The goal of the Stream Health Initiative is to develop recommended strategies for improving stream health in Albemarle County using a collaborative and inclusive process.”
George Mason University plant ecology students are helping The Piedmont Environmental Council measure the success of our wetlands restoration effort at Roundabout Meadows. With a grant from the Virginia Native Plant Society, the students are establishing a baseline dataset by collecting and identifying all plant species there.
In 2020, the state of Virginia commemorates 50 years of dedication and commitment to the conservation of Virginia’s water resources through the Virginia Scenic Rivers Program. In honor of that anniversary, PEC Fellowship program participants, Meredith Hickman and David Malcolm, created a StoryMap that celebrates the ten designated scenic rivers in The Piedmont Environmental Council’s region.
Many residents frequent common areas that are managed by homeowners associations, churches, or local governments. How these entities manage their public landscapes can have a profound effect on the health of our local ecosystems, wildlife, streams and drinking water sources. HOA’s in particular have a significant amount of common area that is often just mowed grass.
It is March, a time when most people eagerly await the end of winter and embrace the first signs of spring. For me, the spring also marks the end of long days and nights spent walking the halls and occupying committee rooms in Richmond. The 2020 Virginia General Assembly session concluded on March 12, and by the time you read this, we will all be awaiting Governor Northam’s response to the legislation and budget passed by both houses.
Eight generations of cattle farming had taken its toll on the streams at Dean and Carina Elgin’s Mountain Hollow Farm in northern Fauquier County. Historically, “all the cattle had access to the creek. That was our watering system. And that was the norm in that day,” Dean Elgin said. But by 2015, the Elgins wanted to repair the streambank erosion and reduce the water pollution caused by the foot traffic and waste generated by 200 cattle moving in and out of the water repeatedly. But there was a problem.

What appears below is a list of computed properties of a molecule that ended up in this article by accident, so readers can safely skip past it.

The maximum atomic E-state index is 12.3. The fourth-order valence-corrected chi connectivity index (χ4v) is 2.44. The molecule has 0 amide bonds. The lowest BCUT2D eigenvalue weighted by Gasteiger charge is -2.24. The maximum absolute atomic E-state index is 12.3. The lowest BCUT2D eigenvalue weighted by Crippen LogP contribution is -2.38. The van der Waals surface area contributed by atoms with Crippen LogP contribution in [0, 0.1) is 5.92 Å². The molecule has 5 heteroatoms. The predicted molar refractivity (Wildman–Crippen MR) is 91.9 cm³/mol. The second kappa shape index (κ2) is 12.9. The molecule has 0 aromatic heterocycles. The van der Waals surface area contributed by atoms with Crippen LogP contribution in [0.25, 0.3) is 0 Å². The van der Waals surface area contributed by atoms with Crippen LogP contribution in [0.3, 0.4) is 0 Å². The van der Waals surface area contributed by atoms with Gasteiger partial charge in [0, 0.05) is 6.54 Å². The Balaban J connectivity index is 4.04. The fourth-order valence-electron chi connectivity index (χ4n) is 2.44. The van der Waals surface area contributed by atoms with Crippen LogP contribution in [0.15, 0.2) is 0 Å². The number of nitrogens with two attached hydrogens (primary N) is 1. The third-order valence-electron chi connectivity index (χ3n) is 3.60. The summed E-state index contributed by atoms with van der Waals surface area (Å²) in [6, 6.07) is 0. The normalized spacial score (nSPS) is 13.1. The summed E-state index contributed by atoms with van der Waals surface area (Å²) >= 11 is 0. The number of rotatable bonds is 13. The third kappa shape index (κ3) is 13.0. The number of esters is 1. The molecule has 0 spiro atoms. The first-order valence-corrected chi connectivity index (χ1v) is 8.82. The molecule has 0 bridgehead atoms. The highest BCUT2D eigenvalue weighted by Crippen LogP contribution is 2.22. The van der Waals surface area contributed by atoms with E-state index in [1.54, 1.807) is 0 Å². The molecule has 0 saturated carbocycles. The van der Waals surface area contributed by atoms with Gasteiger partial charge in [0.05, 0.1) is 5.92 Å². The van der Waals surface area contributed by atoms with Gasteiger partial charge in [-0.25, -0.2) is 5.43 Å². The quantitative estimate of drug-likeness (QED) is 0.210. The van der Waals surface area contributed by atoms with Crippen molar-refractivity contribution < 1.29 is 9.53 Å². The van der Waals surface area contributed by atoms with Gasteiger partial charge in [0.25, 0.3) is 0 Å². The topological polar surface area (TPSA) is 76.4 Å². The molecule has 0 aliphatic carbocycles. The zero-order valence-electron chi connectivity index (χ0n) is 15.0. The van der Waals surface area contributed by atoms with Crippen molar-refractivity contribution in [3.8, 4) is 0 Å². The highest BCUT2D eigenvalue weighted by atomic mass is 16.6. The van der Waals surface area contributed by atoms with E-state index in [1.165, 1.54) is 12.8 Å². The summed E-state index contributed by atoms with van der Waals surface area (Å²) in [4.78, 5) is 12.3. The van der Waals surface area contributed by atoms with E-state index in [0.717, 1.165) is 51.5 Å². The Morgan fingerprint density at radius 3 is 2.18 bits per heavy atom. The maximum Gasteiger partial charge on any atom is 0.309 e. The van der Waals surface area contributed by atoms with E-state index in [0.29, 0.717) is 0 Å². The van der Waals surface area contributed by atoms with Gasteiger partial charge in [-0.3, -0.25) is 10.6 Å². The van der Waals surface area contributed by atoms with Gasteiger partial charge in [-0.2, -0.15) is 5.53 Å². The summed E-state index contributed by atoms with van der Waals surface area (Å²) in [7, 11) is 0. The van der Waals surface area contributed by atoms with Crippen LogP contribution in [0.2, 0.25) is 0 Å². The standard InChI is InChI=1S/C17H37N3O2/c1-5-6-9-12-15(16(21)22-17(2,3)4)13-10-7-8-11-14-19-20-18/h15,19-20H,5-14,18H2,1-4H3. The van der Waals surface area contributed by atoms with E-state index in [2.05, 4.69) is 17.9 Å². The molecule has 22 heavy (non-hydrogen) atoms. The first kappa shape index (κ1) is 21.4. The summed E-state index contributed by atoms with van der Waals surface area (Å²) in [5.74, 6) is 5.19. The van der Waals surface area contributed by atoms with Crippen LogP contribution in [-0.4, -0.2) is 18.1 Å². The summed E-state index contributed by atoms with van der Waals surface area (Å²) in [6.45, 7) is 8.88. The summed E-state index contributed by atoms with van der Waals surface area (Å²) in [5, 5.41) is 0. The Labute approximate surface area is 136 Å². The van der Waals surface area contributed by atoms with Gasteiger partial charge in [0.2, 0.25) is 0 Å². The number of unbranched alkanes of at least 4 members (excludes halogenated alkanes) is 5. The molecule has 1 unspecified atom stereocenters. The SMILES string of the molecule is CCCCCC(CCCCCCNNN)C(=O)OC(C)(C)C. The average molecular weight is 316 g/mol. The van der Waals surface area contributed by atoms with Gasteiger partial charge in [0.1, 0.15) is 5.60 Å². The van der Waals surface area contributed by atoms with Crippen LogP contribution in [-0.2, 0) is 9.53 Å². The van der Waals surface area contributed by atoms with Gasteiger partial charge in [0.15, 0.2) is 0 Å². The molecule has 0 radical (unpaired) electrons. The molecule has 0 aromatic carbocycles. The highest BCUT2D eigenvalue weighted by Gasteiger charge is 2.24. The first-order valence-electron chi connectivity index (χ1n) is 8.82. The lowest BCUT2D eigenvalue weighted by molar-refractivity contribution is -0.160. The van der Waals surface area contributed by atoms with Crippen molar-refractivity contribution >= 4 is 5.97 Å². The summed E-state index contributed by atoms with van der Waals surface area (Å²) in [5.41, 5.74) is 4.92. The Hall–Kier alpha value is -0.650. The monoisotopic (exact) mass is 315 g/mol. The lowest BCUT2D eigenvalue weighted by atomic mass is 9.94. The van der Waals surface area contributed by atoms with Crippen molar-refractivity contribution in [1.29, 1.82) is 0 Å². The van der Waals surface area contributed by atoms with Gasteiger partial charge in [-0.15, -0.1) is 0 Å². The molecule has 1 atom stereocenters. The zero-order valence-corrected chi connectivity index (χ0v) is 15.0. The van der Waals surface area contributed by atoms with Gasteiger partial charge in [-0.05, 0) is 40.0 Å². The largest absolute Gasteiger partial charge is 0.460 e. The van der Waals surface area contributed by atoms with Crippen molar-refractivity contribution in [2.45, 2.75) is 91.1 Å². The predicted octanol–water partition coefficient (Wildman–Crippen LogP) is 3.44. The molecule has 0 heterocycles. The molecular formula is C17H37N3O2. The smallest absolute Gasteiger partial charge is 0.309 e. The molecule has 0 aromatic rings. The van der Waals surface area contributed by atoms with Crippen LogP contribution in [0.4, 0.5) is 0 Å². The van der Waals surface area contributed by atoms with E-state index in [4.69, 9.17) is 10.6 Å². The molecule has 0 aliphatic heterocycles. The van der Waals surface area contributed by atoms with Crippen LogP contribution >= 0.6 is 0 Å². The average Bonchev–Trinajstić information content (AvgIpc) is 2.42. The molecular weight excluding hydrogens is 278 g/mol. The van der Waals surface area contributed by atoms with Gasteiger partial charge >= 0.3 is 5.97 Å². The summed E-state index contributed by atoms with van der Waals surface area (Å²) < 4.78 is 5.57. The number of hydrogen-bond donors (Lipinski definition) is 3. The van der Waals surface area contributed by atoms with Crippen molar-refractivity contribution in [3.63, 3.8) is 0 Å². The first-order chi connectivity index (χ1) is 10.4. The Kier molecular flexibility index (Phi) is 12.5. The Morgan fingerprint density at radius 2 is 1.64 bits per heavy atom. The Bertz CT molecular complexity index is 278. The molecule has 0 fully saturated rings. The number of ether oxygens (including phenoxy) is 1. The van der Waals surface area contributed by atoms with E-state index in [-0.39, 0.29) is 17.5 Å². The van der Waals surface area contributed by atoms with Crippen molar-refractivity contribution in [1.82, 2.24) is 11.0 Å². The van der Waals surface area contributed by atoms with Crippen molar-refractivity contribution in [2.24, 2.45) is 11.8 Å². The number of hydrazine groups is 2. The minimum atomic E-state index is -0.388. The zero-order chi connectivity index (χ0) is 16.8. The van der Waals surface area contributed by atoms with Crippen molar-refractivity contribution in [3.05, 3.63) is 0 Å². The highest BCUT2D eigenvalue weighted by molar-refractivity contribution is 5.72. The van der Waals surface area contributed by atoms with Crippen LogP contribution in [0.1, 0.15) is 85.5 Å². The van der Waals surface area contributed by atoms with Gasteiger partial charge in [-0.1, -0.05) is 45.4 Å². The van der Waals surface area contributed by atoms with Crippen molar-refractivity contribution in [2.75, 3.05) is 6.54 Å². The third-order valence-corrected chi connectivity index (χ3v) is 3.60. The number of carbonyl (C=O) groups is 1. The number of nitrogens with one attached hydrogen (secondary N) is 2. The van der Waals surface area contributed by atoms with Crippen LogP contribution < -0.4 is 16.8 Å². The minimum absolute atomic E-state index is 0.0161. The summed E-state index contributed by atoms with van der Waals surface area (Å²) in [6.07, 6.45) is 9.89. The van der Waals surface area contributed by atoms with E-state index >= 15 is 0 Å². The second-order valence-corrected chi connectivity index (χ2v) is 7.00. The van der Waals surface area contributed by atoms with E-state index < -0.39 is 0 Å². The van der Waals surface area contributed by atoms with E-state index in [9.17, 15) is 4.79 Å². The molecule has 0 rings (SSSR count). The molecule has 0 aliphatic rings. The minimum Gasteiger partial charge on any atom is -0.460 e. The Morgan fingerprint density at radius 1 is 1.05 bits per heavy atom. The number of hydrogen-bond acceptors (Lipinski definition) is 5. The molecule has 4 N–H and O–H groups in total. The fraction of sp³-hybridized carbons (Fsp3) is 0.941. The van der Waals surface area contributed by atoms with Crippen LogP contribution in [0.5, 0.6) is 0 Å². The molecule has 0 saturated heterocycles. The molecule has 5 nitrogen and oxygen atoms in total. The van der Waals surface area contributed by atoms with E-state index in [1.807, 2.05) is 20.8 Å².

This year’s Virginia General Assembly promises to be an interesting one, as the November 2019 elections resulted in a change in leadership in both the House and the Senate. A new Speaker of the House (Filler-Corn), Senate Majority Leader (Saslaw) and large shifts in committee memberships of both bodies are among the changes. With Governor Northam still in office, the Democrats have consolidated control of state government for the first time in more than two decades. And that means we will see many of the priorities of the party at the forefront of the legislative agenda.
As the fog broke on a brisk November morning in Madison County, more than three dozen people arrived at the Whiteoak Canyon trailhead ready to celebrate the new, 35-foot, open-span bridge over Cedar Run. They marveled at the sounds of water bubbling over the rocky streambed from the north side of the bridge to the south. Many walked upright beneath the sturdy, brown, steel-framed structure. And all excitedly searched the deep pools for our guests of honor—the native brook trout, a species of concern on Virginia’s Wildlife Action Plan.